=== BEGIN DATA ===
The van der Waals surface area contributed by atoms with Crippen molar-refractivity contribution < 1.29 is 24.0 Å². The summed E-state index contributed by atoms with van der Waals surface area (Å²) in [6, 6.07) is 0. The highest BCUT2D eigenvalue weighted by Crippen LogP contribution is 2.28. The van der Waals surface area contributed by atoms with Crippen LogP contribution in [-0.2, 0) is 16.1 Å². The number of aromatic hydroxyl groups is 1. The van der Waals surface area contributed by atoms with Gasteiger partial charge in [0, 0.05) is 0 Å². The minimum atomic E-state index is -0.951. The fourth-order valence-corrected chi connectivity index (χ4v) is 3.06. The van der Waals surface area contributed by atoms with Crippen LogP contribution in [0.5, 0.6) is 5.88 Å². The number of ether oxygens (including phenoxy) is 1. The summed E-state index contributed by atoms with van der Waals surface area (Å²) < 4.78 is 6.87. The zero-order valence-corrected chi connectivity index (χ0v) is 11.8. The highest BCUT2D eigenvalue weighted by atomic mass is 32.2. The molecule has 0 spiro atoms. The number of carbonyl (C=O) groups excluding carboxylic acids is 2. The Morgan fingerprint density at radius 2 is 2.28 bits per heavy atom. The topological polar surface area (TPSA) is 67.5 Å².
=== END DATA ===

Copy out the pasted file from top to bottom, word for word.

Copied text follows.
The van der Waals surface area contributed by atoms with Crippen molar-refractivity contribution < 1.29 is 24.0 Å². The summed E-state index contributed by atoms with van der Waals surface area (Å²) in [6, 6.07) is 0. The highest BCUT2D eigenvalue weighted by Crippen LogP contribution is 2.28. The van der Waals surface area contributed by atoms with Crippen LogP contribution in [-0.2, 0) is 16.1 Å². The number of aromatic hydroxyl groups is 1. The van der Waals surface area contributed by atoms with Gasteiger partial charge in [0, 0.05) is 0 Å². The minimum atomic E-state index is -0.951. The fourth-order valence-corrected chi connectivity index (χ4v) is 3.06. The van der Waals surface area contributed by atoms with Crippen LogP contribution in [0.5, 0.6) is 5.88 Å². The number of ether oxygens (including phenoxy) is 1. The summed E-state index contributed by atoms with van der Waals surface area (Å²) < 4.78 is 6.87. The zero-order valence-corrected chi connectivity index (χ0v) is 11.8. The highest BCUT2D eigenvalue weighted by atomic mass is 32.2. The molecule has 0 spiro atoms. The number of carbonyl (C=O) groups excluding carboxylic acids is 2. The Morgan fingerprint density at radius 2 is 2.28 bits per heavy atom. The topological polar surface area (TPSA) is 67.5 Å².